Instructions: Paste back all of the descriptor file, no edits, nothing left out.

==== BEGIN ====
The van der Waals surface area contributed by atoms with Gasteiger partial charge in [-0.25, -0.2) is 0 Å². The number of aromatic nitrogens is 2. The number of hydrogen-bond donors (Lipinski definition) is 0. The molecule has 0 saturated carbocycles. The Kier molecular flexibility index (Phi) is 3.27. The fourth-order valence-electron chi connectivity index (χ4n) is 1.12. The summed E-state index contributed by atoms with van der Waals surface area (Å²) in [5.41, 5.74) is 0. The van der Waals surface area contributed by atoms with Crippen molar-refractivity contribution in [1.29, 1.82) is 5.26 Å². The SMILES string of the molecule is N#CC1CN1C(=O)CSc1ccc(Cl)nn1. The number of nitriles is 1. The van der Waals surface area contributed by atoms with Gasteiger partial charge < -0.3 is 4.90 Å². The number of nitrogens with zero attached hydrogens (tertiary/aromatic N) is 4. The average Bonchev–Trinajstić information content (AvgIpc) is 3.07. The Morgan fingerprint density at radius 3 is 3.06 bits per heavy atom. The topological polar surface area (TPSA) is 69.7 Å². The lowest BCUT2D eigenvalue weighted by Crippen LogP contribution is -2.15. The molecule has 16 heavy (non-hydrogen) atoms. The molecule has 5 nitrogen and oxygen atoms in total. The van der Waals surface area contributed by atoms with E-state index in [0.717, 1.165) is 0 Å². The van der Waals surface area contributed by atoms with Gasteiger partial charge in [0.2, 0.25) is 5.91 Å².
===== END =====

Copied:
The van der Waals surface area contributed by atoms with Gasteiger partial charge in [-0.25, -0.2) is 0 Å². The number of aromatic nitrogens is 2. The number of hydrogen-bond donors (Lipinski definition) is 0. The molecule has 0 saturated carbocycles. The Kier molecular flexibility index (Phi) is 3.27. The fourth-order valence-electron chi connectivity index (χ4n) is 1.12. The summed E-state index contributed by atoms with van der Waals surface area (Å²) in [5.41, 5.74) is 0. The van der Waals surface area contributed by atoms with Crippen molar-refractivity contribution in [1.29, 1.82) is 5.26 Å². The SMILES string of the molecule is N#CC1CN1C(=O)CSc1ccc(Cl)nn1. The number of nitriles is 1. The van der Waals surface area contributed by atoms with Gasteiger partial charge < -0.3 is 4.90 Å². The number of nitrogens with zero attached hydrogens (tertiary/aromatic N) is 4. The average Bonchev–Trinajstić information content (AvgIpc) is 3.07. The Morgan fingerprint density at radius 3 is 3.06 bits per heavy atom. The topological polar surface area (TPSA) is 69.7 Å². The lowest BCUT2D eigenvalue weighted by Crippen LogP contribution is -2.15. The molecule has 16 heavy (non-hydrogen) atoms. The molecule has 5 nitrogen and oxygen atoms in total. The van der Waals surface area contributed by atoms with E-state index in [0.717, 1.165) is 0 Å². The van der Waals surface area contributed by atoms with Gasteiger partial charge in [0.2, 0.25) is 5.91 Å².